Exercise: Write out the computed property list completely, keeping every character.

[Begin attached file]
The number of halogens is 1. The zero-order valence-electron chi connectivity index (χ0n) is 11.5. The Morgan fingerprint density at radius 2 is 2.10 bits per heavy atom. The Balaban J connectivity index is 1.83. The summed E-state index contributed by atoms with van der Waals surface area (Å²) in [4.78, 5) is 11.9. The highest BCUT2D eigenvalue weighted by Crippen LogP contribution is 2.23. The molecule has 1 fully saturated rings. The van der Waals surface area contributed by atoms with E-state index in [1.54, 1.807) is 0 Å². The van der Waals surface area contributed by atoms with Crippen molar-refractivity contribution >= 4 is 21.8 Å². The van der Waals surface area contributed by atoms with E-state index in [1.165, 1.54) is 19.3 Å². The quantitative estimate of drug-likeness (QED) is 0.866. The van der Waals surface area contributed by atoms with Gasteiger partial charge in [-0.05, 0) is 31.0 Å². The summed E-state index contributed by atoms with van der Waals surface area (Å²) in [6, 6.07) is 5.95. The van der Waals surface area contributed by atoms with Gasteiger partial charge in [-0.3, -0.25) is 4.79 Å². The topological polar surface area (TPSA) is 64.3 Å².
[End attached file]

The number of halogens is 1. The zero-order valence-electron chi connectivity index (χ0n) is 11.5. The Morgan fingerprint density at radius 2 is 2.10 bits per heavy atom. The Balaban J connectivity index is 1.83. The summed E-state index contributed by atoms with van der Waals surface area (Å²) in [4.78, 5) is 11.9. The highest BCUT2D eigenvalue weighted by Crippen LogP contribution is 2.23. The molecule has 1 fully saturated rings. The van der Waals surface area contributed by atoms with E-state index in [1.54, 1.807) is 0 Å². The van der Waals surface area contributed by atoms with Crippen molar-refractivity contribution >= 4 is 21.8 Å². The van der Waals surface area contributed by atoms with E-state index in [1.165, 1.54) is 19.3 Å². The quantitative estimate of drug-likeness (QED) is 0.866. The van der Waals surface area contributed by atoms with Gasteiger partial charge in [-0.05, 0) is 31.0 Å². The summed E-state index contributed by atoms with van der Waals surface area (Å²) in [6, 6.07) is 5.95. The van der Waals surface area contributed by atoms with Gasteiger partial charge in [-0.3, -0.25) is 4.79 Å². The topological polar surface area (TPSA) is 64.3 Å².